For a night, everything looked right again.
All week, there have been murmurs suggesting that Knicks' coach Mike Woodson could be fired following a potential loss to the Nets on Thursday night. With such a suggestion finally brought to the forefront by the media once and for all in full force, his team finally looked as though they were fighting for his job.
New York undoubtedly displayed an extra pep in their collective step at the Barclays Center, but it certainly didn't hurt that the just as equally down in the dumps Nets didn't exactly fight with the same type of urgency for former Knickerbocker guard Jason Kidd. The Knicks surprisingly blew by the future Hall of Famer's squad by a score of 113-83.
As poorly as Broolyn played throughout the thirty-point loss, it was subsequently just as easy to see how well the Knicks were playing instead. The "away" team played with aggression, grit, physicality, and perhaps most importantly of all, they moved the ball.
Everything seemed to click for New York on a night during which they needed it the most. Interestingly enough, superstar Carmelo Anthony (he scored an efficient 19 points, 10 rebounds, and led his team with 6 assists) didn't have to carry his squad on his back in order to come away with the victory. Instead, he received much of the help he's desperately needed as of late.
To boot, the Brooklyn native got it in many forms, too. J.R. Smith only scored 8 points, but his (just) six shot attempts likely gave way to other players to step up and hit their marks. Raymond Felton and Tim Hardaway Jr. each pitched in with double-digit performances, but it was another trio of players who surprisingly led the way.
First up was Iman Shumpert, who is arguably under as much pressure as Coach Woodson to succeed. The young hit a surprising stride from behind the three-point line, hitting a career-high five daggers from deep on his way to 17 points. He was as efficient as they come, and it showed. He looked confident and comfortable.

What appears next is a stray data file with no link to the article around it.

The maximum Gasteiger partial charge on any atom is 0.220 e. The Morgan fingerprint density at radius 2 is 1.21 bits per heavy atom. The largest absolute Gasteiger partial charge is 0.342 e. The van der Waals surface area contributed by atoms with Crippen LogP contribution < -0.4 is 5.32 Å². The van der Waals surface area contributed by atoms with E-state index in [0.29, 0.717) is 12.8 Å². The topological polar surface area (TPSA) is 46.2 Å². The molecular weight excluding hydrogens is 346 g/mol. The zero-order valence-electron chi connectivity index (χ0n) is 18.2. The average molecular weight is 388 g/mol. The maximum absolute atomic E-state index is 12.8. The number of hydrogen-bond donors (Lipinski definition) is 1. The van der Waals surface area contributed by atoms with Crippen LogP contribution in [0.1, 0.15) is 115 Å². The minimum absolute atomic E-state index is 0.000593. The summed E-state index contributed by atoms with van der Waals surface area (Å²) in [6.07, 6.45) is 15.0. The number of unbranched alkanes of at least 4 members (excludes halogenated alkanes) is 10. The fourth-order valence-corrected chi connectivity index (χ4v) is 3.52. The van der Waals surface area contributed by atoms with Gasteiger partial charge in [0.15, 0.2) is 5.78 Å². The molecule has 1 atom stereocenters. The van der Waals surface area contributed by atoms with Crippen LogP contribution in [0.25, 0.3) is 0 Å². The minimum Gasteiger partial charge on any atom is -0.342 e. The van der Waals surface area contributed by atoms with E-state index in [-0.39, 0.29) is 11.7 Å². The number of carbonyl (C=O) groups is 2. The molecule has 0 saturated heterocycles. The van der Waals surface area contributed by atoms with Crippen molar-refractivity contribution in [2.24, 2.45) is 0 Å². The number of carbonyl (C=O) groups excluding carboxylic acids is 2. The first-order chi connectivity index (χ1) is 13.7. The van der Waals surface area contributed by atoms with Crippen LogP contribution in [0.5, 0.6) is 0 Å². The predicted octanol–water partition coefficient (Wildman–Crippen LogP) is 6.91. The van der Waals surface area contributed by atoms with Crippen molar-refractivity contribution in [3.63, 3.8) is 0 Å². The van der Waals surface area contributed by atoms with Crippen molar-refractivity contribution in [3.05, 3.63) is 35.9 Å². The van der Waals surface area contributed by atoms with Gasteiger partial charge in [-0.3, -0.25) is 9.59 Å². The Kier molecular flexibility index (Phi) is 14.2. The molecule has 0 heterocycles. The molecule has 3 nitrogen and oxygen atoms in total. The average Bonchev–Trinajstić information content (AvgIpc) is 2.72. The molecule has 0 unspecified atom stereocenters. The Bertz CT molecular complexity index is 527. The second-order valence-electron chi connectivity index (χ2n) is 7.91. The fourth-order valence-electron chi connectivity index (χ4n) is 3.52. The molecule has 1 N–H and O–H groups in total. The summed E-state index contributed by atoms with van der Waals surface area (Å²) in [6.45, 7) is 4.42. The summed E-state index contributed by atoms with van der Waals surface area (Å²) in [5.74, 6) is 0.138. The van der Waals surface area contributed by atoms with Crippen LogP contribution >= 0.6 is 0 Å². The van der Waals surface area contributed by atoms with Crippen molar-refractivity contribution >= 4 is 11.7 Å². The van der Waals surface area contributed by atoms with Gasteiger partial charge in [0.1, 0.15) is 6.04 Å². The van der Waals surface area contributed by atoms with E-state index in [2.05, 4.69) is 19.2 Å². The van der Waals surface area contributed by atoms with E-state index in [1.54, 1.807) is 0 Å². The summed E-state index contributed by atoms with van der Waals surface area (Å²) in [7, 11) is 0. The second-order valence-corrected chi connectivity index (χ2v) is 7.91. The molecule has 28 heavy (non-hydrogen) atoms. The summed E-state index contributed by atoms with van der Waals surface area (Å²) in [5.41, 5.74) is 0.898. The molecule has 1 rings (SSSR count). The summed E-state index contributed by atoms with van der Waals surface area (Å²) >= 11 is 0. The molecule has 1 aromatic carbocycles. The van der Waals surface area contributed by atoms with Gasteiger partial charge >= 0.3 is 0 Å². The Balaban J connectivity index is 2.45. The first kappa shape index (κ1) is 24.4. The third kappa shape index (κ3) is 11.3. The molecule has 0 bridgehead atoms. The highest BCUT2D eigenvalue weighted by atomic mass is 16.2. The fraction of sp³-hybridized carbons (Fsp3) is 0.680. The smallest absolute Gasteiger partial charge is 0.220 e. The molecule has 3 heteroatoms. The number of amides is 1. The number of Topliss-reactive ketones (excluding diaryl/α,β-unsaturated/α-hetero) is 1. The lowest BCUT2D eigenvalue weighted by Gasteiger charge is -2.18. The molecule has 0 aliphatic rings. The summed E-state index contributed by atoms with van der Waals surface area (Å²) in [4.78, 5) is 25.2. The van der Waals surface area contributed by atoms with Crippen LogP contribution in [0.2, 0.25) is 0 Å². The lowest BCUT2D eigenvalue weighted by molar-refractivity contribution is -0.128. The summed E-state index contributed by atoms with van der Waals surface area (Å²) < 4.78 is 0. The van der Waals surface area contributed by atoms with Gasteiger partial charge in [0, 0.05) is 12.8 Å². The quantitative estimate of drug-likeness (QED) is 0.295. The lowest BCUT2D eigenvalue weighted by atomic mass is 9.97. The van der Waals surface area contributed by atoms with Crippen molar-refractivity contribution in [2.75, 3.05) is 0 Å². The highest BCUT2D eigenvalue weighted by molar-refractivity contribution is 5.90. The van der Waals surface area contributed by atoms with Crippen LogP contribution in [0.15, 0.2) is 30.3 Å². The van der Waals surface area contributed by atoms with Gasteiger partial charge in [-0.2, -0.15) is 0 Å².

Also stepping up for the Knicks was the Italian Stallion, Andrea Bargnani. The big man scored 16 efficient points in the win, which shouldn't come as much of a surprise. What was a surprise, however, was how well the big played against Kevin Garnett. Bargnani proved that he wasn't going to back down against the veteran. The seven-footer's extra bark may have earned him an ejection, but likely also earned him much respect and kudos in his team's locker room.
Despite the handful of Knickerbockers who found success against the Nets, the most subtle of games balls probably deserves to go to Amar'e Stoudemire. The man (still?) known as STAT had one of his better games of the season. Shooting 5 of 6 from the field, the big man tallied 11 points, grabbed 4 rebounds (good for third on the team) and blocked one shot. Most importantly of all, however, Stoudemire's plus/minus rating stood at a respectable +12.
New York has been known to lose leads when STAT enters games this season, but the fact of the matter is he's looking more polished with extra confidence the more he plays. He's playing physical again and asserting himself well on both ends of the court. The coaching staff should continue to explore how to help Stoudemire stay in his groove, so that he only continues to benefit the team as the season progresses.
If one thing's for sure, it's that Stoudemire's performance (like many of his teammates' performances at that) signaled that this team needs to cooperate more offensively and utilize each other's strengths if they want to win games.
If playing as if though Coach Woodson's job brings that out of them the most, then so be it.no comments